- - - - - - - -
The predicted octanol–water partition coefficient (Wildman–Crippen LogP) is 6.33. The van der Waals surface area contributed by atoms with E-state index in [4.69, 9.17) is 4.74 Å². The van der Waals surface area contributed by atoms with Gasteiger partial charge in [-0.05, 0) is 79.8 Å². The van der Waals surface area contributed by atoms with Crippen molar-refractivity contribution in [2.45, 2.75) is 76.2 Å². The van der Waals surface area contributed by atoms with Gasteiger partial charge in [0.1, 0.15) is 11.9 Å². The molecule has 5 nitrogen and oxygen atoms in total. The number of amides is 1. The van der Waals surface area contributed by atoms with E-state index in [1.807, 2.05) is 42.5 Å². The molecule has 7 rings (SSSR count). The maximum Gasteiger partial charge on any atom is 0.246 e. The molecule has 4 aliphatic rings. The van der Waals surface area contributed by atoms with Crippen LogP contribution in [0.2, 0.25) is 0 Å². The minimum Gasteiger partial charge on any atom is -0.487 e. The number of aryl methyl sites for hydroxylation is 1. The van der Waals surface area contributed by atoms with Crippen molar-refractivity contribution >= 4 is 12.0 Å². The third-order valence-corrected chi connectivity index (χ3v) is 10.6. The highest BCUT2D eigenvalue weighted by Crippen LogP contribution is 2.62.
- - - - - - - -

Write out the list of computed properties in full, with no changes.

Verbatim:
The predicted octanol–water partition coefficient (Wildman–Crippen LogP) is 6.33. The van der Waals surface area contributed by atoms with E-state index in [4.69, 9.17) is 4.74 Å². The van der Waals surface area contributed by atoms with Gasteiger partial charge in [-0.05, 0) is 79.8 Å². The van der Waals surface area contributed by atoms with Crippen molar-refractivity contribution in [2.45, 2.75) is 76.2 Å². The van der Waals surface area contributed by atoms with Gasteiger partial charge in [0.1, 0.15) is 11.9 Å². The molecule has 5 nitrogen and oxygen atoms in total. The number of amides is 1. The van der Waals surface area contributed by atoms with E-state index in [1.807, 2.05) is 42.5 Å². The molecule has 7 rings (SSSR count). The maximum Gasteiger partial charge on any atom is 0.246 e. The molecule has 4 aliphatic rings. The van der Waals surface area contributed by atoms with Crippen LogP contribution in [0.2, 0.25) is 0 Å². The minimum Gasteiger partial charge on any atom is -0.487 e. The number of aryl methyl sites for hydroxylation is 1. The van der Waals surface area contributed by atoms with Crippen molar-refractivity contribution >= 4 is 12.0 Å². The third-order valence-corrected chi connectivity index (χ3v) is 10.6. The highest BCUT2D eigenvalue weighted by Crippen LogP contribution is 2.62.